JThere is no doubt that Social Security plays a key role in the retirement plans of millions of Americans. But the problem is that the federal program was not designed to fully fund retirement. In fact, the original intention was that it would only cover about 40% of retiree expenses.
The extent of your benefits will vary from person to person. However, Social Security probably won’t be enough for you to retire on. Here’s how to prepare for this reality.
Save as early and as much as possible
Unless you plan to work forever, you’ll need other sources of retirement income besides Social Security. In the past, many companies offered pensions for this purpose. However, pensions have largely been phased out as employers opt for defined contribution schemes.
The most popular type of defined contribution plan is the 401(k). However, public schools and nonprofit organizations sometimes offer 403(b) plans. There are also a handful of other types of defined contribution plans. If your employer has a defined contribution plan of any type, your best strategy is to invest in it at least as much as your employer will give you.
Besides employer-sponsored plans, you also have other ways to save for retirement that offer tax advantages. Individual Retirement Accounts (IRAs) are the most widely used alternative.
There are really only two key rules when it comes to building your retirement accounts. First, start saving as early as possible. Second, save as much as you can.
Maximize your retirement income
The exact amount you will need to comfortably retire depends on your standard of living. No matter the specific amount, however, you’ll want to maximize your retirement income.
Many retirees find investing in dividend-paying stocks a great source of extra income. Many stocks offer attractive dividend yields. Some are companies that have been around for a long time and are known. For instance, Verizon Communications (NYSE:VZ) is a telecom giant with a dividend yield of almost 5.8%.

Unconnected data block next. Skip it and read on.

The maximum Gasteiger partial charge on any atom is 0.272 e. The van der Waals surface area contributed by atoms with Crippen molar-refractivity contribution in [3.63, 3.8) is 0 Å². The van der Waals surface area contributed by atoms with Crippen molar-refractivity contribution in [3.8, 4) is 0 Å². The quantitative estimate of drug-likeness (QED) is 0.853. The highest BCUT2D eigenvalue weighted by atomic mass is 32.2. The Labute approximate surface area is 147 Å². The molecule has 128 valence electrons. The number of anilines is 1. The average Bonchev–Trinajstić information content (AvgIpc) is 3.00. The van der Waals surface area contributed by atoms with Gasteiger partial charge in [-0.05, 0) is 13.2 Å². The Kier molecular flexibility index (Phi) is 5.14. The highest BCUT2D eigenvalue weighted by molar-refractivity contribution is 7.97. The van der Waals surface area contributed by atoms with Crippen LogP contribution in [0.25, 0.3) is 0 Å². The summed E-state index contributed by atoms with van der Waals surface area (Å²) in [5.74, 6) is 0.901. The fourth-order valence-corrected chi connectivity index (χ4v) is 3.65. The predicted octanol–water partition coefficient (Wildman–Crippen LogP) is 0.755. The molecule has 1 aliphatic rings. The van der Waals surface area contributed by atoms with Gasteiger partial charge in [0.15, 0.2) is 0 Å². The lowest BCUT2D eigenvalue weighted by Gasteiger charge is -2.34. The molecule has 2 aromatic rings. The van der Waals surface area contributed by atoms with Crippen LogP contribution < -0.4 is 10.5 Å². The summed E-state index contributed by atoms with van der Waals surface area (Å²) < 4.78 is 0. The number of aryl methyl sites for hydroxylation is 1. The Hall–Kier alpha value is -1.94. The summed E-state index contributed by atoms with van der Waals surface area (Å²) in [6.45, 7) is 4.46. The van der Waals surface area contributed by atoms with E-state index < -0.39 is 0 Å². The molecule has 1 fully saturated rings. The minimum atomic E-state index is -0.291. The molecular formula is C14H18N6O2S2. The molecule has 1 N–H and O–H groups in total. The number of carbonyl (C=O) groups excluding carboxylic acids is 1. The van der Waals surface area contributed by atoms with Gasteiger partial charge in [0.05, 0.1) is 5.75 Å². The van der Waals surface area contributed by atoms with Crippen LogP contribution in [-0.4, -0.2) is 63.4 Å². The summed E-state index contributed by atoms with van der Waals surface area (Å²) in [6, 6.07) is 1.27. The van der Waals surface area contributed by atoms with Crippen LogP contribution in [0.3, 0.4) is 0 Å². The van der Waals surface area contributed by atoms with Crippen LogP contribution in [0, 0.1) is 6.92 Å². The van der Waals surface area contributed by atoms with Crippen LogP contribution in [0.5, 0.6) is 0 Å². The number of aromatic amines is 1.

Other dividend-paying stocks aren’t as well-known, but can also help boost your retirement income. Medical Properties Trust (NYSE:MPW), a healthcare real estate investment trust (REIT), is a prime example. Its dividend yield exceeds 7.2%.
If you don’t want to select individual dividend stocks, another alternative is to invest in a mutual fund or exchange-traded fund (ETF) that holds positions in a basket of dividend stocks. One of the main advantages of this approach is that it provides a greater level of diversification than buying a small number of stocks.
There is also a special type of mutual fund that is arguably an even better way to generate income. Closed-end funds (CEFs) trade on public exchanges in the same way as stocks and ETFs. They cater to investors seeking income by offering exceptionally high returns.
Some CEFs specialize in dividend stocks. For example, the Aberdeen Global Dynamics Dividend Fund (NYSE: AGD) holds dividend-paying stocks in several sectors. The fund increases its distributions by using leverage (borrowing). Its yield currently stands at nearly 8%.
Other CEFs focus on bonds. The AllianceBernstein Global High Income Fund (NYSE: AWF) is a case in point. He mainly holds corporate bonds and offers a yield of more than 7.5%. You can also invest in CEFs along with other ways to generate income, including investing in preferred stocks and selling covered calls.
What if your income is still not enough?
Unfortunately, some people reach the target retirement age, but still do not have enough income to retire. Often the best strategy in this situation is to keep working at least a little longer.
Working just one extra year could significantly increase your Social Security benefits. Delaying retirement can also give your retirement accounts more time to grow.
The $18,984 Social Security premium that most retirees completely overlook
If you’re like most Americans, you’re a few years (or more) behind on your retirement savings. But a handful of little-known “Social Security secrets” could help boost your retirement income. For example: a simple trick could earn you up to $18,984 more…every year! Once you learn how to maximize your Social Security benefits, we believe you can retire confidently with the peace of mind we all seek. Just click here to find out how to learn more about these strategies.
Keith Speights has no position in the stocks mentioned. The Motley Fool recommends Verizon Communications. The Motley Fool has a disclosure policy.
The views and opinions expressed herein are the views and opinions of the author and do not necessarily reflect those of Nasdaq, Inc.